adorned in their new blazers, the Proteas departed for Australasia amidst
stirring fanfare from many well-wishers and, of course, our Minister of Sport.
Mbalula, as enthusiastically as ever, offered some encouragement more akin to a
boxer about to enter the ring for a title fight.
force from the home fans has a way of creating more pressure on all. A World Cup seems to bring out many different
pressures no matter the sport. Perhaps it’s because they don't come around as
often, with expectations intensified during the build-up. Somehow, playing a
normal series just doesn't have the same kind of sting.
Cup is something special. The players feel it, as do the management. And us sitting back at home get so emotional
over the Cup that the subject pervades our every thought. Cricket talk will
certainly engulf boardrooms, golf courses and pubs over the next few weeks, and
even those who aren't normally into cricket become experts.
question which has dominated the build-up so far has centered around a couple
of fringe players selected in the 15-man squad. In the end, Russell Domingo and
his fellow selectors settled with the combination of Farhaan Behardien and
Wayne Parnell. The question I’d ask is: Are they good enough at crunch time if
the number seven spot was hotly contested.
Big Bash League played in the same conditions as the World Cup, I wonder if
there was ever a thought by the selectors to tempt Jacques Kallis out of
international retirement. Could the selection committee not have convinced him,
perhaps for the first time ever, to have played and batted in the position of
the average all-rounder?
walking in to bat at number seven and bowling a handful of overs may well have
proved a masterstroke. However, that is history now and those there need to
accounts, there are almost more members in the Proteas’ management team than in
the actual playing squad, and none will be more important than those tasked
with dealing with injuries.
great teams in history, ‘pillar players’ are vital - keeping them on the field
and in form means so much. Dale Steyn and AB de Villiers, for instance, just
cannot miss a crunch game if the Proteas are to go all the way. In my book,
those two players are irreplaceable and every opposing team knows that too.
In De Villiers,
we certainly possess one of the game’s greatest ever talents. On his day, he
can bat, bowl, keep wicket and field like the best of them.
captain, he will surely feel the weight of past-times more than anyone and my
one concern is that he may try to do too much.
captaincy will in all probability be just as important as the run that he scores.
Clear thinking under pressure is never easy, especially when there is so much
lonely place when things don't work out, and in the past he has often faced the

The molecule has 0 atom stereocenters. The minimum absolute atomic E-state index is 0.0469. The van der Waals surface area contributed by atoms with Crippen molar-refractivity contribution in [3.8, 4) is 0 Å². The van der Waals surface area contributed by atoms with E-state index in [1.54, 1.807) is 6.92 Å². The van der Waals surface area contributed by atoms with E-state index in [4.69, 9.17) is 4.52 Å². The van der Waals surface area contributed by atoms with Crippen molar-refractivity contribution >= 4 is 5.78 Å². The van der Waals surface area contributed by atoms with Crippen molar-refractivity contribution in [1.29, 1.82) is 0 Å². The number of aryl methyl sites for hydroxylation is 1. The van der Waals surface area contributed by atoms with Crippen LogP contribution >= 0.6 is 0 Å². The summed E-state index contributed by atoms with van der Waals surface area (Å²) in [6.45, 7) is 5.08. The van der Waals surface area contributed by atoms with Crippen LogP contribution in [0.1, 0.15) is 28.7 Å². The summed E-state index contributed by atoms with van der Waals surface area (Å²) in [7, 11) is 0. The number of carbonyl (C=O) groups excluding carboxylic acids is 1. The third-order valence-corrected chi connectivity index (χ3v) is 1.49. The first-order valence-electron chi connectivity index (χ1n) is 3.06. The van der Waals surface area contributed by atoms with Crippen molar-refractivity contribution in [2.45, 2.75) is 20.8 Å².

media and had to remain positive despite a terrible performance. This time around,
I believe he will need to be brutally honest.
covenant that has existed in the Proteas setup since re-admission has always
revolved around hard work. Perhaps it should have been focused on smart work?
I have the feeling that the incumbent Proteas’ management team have started to
recognize that aspect. It entails resting crucial players when necessary and
preparing fringe players adequately in case they are needed at a moment’s
has a real luxury in his management team in the form of ex-national coach Gary
Kirsten. Having won the trophy with India in 2011, I believe my former teammate
will add tremendous value, particularly as the tournament unfolds. Kirsten will
understand the pressure on players having played and coached at a top-level. In
my view, having him on board offers an X-factor which other teams aren’t able
arrives at the World Cup event there is an immediate sense of heightened
anxiety. Suddenly it will dawn on each player that this is the stage that every
cricketer wants to experience in their career. The media focus becomes more
intense and the interaction between the teams seems to change.
and New Zealand as cricketing destinations are steeped in the traditions and
values of the game. Everything will be done ‘just right’. Practice facilities,
hotels, transport arrangements, media liaison managers and medical facilities
and gyms will not be found wanting in any way.
opening ceremony will prove a glamourous affair, and thereafter it will be down
to business. I believe that the warm-up games are never an indication of things
to come and, as such, we must not read too much into them.
internal strategies concerning how the Proteas approach the power-plays, who will
be the boundary-riders on the big fields and who will take the first over with
the new ball have been decided. It’s now about peaking at the right time under
Former South Africa international Pat Symcox
played at the 1996 Cricket World Cup, and is a self-proclaimed cricket fanatic, struggling
golfer and addicted writer.
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